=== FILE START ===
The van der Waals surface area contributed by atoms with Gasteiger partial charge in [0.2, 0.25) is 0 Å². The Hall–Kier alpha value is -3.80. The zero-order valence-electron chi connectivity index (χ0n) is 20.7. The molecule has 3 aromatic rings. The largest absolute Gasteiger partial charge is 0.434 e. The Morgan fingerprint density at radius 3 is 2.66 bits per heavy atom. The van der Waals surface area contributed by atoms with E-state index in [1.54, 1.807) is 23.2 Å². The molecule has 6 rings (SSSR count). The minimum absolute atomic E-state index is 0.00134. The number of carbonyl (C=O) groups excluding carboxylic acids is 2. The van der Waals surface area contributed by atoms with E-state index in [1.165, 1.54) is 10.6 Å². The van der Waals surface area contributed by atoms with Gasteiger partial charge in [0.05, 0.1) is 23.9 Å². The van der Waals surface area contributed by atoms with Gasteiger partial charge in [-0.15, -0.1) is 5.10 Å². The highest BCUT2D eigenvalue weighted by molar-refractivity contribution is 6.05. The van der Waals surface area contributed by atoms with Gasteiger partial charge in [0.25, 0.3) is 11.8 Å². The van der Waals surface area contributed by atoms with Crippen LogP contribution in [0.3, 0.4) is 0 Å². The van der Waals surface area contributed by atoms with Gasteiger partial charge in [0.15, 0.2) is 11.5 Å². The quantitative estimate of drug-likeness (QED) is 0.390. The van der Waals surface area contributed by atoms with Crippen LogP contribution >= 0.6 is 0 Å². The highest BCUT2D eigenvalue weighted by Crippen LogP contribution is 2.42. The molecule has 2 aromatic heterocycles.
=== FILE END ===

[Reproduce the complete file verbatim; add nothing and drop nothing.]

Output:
The van der Waals surface area contributed by atoms with Gasteiger partial charge in [0.2, 0.25) is 0 Å². The Hall–Kier alpha value is -3.80. The zero-order valence-electron chi connectivity index (χ0n) is 20.7. The molecule has 3 aromatic rings. The largest absolute Gasteiger partial charge is 0.434 e. The Morgan fingerprint density at radius 3 is 2.66 bits per heavy atom. The van der Waals surface area contributed by atoms with E-state index in [1.54, 1.807) is 23.2 Å². The molecule has 6 rings (SSSR count). The minimum absolute atomic E-state index is 0.00134. The number of carbonyl (C=O) groups excluding carboxylic acids is 2. The van der Waals surface area contributed by atoms with E-state index in [1.165, 1.54) is 10.6 Å². The van der Waals surface area contributed by atoms with Gasteiger partial charge in [0.05, 0.1) is 23.9 Å². The van der Waals surface area contributed by atoms with Gasteiger partial charge in [-0.15, -0.1) is 5.10 Å². The highest BCUT2D eigenvalue weighted by molar-refractivity contribution is 6.05. The van der Waals surface area contributed by atoms with Gasteiger partial charge in [0.25, 0.3) is 11.8 Å². The van der Waals surface area contributed by atoms with Crippen LogP contribution in [0.3, 0.4) is 0 Å². The van der Waals surface area contributed by atoms with Gasteiger partial charge in [0.15, 0.2) is 11.5 Å². The quantitative estimate of drug-likeness (QED) is 0.390. The van der Waals surface area contributed by atoms with Crippen LogP contribution >= 0.6 is 0 Å². The highest BCUT2D eigenvalue weighted by Crippen LogP contribution is 2.42. The molecule has 2 aromatic heterocycles.